ACT I: BOY, IN MOTION
Dusk, and the world lies before you, a mesh of dark pine and hazy fog.
It's been raining. The smell of gasoline clashes with trampled undergrowth at your feet. There are no animals; not from the forest, anyway.
Your name is irrelevant. Your purpose lies ahead of you, so you walk. You are cognizant of the crunching beneath your feet, your breath always a little too loud in your ears. You need new shoes. You've needed them for quite some time, but there's never been enough time or money. Your clothes are in a similar state of disrepair.
This information is irrelevant to your task, so you think of it no more.
Walking ahead, you're able to distinguish a new sound. Voices cut through the thick silence, along with the rumble of motors and a harsh cry that could be human or beast. Fear slows your pace. You don't want to run into that thing, whatever it is.
Stop when the tree line starts to thin. There are lights, beams shining all around you, flashing in the distance as you flit between the cover of trees, catching glimpses of men and women who look a lot like you, and other men dressed in thin, body-fitting suits, dark as the night sky, armed with flashlights and nightsticks. Some of them are on guard, and some are shepherding the unluckier ones into trucks.
And you understand, slowing down to watch. You'll be stopped in a heartbeat with those same searchlights, with bare hands and bullets, dogs with teeth. They will tear you apart to see what makes you tick beneath flesh and sinew.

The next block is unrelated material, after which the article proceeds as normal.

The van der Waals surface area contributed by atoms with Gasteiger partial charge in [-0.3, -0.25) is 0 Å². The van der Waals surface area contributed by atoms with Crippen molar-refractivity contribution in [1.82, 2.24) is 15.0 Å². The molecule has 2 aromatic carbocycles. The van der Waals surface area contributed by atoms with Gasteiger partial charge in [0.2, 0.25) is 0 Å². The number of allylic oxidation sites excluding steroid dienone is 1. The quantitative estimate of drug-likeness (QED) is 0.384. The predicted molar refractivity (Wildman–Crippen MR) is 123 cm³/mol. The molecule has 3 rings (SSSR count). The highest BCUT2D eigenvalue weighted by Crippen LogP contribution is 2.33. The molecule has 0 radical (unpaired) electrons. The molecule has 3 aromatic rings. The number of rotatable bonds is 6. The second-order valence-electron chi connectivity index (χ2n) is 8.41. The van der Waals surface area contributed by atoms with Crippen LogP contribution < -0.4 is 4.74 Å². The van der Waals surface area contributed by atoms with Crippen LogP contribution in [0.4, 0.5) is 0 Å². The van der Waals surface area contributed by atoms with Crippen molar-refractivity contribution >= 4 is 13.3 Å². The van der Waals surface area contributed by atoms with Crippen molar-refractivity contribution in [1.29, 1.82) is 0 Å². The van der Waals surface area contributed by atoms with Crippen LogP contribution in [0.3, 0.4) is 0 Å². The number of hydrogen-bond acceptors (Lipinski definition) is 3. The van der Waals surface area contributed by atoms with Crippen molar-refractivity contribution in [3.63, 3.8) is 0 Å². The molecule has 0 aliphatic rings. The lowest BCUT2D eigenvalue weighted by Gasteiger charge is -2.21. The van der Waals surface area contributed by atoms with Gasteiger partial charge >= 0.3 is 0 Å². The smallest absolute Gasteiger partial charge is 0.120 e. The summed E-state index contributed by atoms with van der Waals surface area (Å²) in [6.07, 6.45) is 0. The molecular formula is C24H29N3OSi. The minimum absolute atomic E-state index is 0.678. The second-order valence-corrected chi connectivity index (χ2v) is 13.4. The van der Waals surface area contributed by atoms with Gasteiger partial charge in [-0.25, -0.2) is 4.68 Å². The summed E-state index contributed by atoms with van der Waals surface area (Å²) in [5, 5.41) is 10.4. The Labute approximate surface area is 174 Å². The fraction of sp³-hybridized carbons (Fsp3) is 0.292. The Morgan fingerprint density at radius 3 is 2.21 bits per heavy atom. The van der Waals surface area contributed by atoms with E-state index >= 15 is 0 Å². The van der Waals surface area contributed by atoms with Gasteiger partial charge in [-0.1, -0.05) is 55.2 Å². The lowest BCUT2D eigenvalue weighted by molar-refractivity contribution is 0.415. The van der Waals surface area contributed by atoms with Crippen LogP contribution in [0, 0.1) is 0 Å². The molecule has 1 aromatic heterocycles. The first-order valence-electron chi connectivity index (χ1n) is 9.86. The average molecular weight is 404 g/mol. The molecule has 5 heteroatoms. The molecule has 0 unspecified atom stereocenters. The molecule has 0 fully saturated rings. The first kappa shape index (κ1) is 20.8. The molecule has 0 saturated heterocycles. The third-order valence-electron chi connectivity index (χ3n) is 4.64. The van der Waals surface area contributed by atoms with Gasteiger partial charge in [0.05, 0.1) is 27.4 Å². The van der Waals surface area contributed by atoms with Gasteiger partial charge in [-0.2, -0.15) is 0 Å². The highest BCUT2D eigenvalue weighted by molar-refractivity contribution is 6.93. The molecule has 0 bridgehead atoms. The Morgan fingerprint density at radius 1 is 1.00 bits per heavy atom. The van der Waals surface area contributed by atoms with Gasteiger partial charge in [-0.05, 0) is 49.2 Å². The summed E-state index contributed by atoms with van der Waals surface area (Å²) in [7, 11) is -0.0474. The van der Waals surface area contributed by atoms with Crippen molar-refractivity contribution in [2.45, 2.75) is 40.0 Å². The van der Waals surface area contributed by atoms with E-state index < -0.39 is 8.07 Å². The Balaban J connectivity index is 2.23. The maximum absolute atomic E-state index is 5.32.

You're a weak specimen, spindly-limbed and wiry. You know you can't outrun those men, and you'll never stand a chance against the dogs. But maybe you can lose them in the river.
All of a sudden, the baying starts up. One of the lights falls upon you, and your adrenaline kicks in. You've stood still for too long.
Start to run, clumsy with panic. The undergrowth becomes a blur. You blunder though, earning cuts on your bare skin and a growing stitch in your chest for the trouble.
Won't make it. Have to try.
Sound grows nearer. Barking turns to snarling. Humans shouting to each other.
They're right behind you. Maybe. You could look, but that would cost you.
Can't afford it.
Run. Hurts to breathe, you're so scared.
Almost there. Breath of the dog against your naked ankle and you feel your heart stop, just a second or two. There's a drop right here that leads to a river, coming up in front of you and all you have to do now is—jump—
Hold your breath.
Rolling down the murky chasm, helpless under gravity's whim. The dogs wail after, unable to follow.
Wait until everything stops. Sore all over, breathing raggedly, covered in mud. Safe, but only just. You want to lie here forever, but you know that's not possible.
You are just a boy, and you must run.